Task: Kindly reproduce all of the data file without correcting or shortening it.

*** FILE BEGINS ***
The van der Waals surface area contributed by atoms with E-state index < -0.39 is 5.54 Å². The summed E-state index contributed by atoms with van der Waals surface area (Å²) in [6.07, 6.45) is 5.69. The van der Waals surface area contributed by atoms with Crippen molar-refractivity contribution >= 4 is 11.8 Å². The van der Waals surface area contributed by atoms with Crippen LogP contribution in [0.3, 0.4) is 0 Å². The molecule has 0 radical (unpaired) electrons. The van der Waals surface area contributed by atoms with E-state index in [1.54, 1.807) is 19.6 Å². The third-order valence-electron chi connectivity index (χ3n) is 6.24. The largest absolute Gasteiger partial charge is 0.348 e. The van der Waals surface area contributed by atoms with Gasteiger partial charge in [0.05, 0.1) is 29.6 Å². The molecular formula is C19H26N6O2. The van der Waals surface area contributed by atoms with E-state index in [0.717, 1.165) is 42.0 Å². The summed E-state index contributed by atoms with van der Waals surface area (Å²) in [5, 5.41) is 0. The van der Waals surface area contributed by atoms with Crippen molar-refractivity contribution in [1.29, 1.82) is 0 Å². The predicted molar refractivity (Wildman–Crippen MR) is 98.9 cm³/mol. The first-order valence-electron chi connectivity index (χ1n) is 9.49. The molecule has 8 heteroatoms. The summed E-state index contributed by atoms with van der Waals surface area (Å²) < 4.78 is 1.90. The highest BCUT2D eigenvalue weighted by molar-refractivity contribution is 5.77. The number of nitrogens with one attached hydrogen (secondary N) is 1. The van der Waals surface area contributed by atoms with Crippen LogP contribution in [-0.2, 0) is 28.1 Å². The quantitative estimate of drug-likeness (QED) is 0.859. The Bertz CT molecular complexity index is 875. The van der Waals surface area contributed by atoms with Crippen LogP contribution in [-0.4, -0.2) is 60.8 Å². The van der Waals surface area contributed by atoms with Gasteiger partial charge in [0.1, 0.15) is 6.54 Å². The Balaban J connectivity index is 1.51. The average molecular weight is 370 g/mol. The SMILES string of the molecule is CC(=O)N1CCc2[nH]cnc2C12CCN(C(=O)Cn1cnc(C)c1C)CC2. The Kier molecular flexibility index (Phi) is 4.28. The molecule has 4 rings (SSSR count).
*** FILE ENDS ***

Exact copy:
The van der Waals surface area contributed by atoms with E-state index < -0.39 is 5.54 Å². The summed E-state index contributed by atoms with van der Waals surface area (Å²) in [6.07, 6.45) is 5.69. The van der Waals surface area contributed by atoms with Crippen molar-refractivity contribution >= 4 is 11.8 Å². The van der Waals surface area contributed by atoms with Crippen LogP contribution in [0.3, 0.4) is 0 Å². The molecule has 0 radical (unpaired) electrons. The van der Waals surface area contributed by atoms with E-state index in [1.54, 1.807) is 19.6 Å². The third-order valence-electron chi connectivity index (χ3n) is 6.24. The largest absolute Gasteiger partial charge is 0.348 e. The van der Waals surface area contributed by atoms with Gasteiger partial charge in [0.05, 0.1) is 29.6 Å². The molecular formula is C19H26N6O2. The van der Waals surface area contributed by atoms with E-state index in [0.717, 1.165) is 42.0 Å². The summed E-state index contributed by atoms with van der Waals surface area (Å²) in [5, 5.41) is 0. The van der Waals surface area contributed by atoms with Crippen molar-refractivity contribution in [1.29, 1.82) is 0 Å². The predicted molar refractivity (Wildman–Crippen MR) is 98.9 cm³/mol. The first-order valence-electron chi connectivity index (χ1n) is 9.49. The molecule has 8 heteroatoms. The summed E-state index contributed by atoms with van der Waals surface area (Å²) < 4.78 is 1.90. The highest BCUT2D eigenvalue weighted by molar-refractivity contribution is 5.77. The number of nitrogens with one attached hydrogen (secondary N) is 1. The van der Waals surface area contributed by atoms with Crippen LogP contribution in [-0.2, 0) is 28.1 Å². The quantitative estimate of drug-likeness (QED) is 0.859. The Bertz CT molecular complexity index is 875. The van der Waals surface area contributed by atoms with Crippen LogP contribution in [-0.4, -0.2) is 60.8 Å². The van der Waals surface area contributed by atoms with Gasteiger partial charge in [0.1, 0.15) is 6.54 Å². The Balaban J connectivity index is 1.51. The average molecular weight is 370 g/mol. The SMILES string of the molecule is CC(=O)N1CCc2[nH]cnc2C12CCN(C(=O)Cn1cnc(C)c1C)CC2. The Kier molecular flexibility index (Phi) is 4.28. The molecule has 4 rings (SSSR count).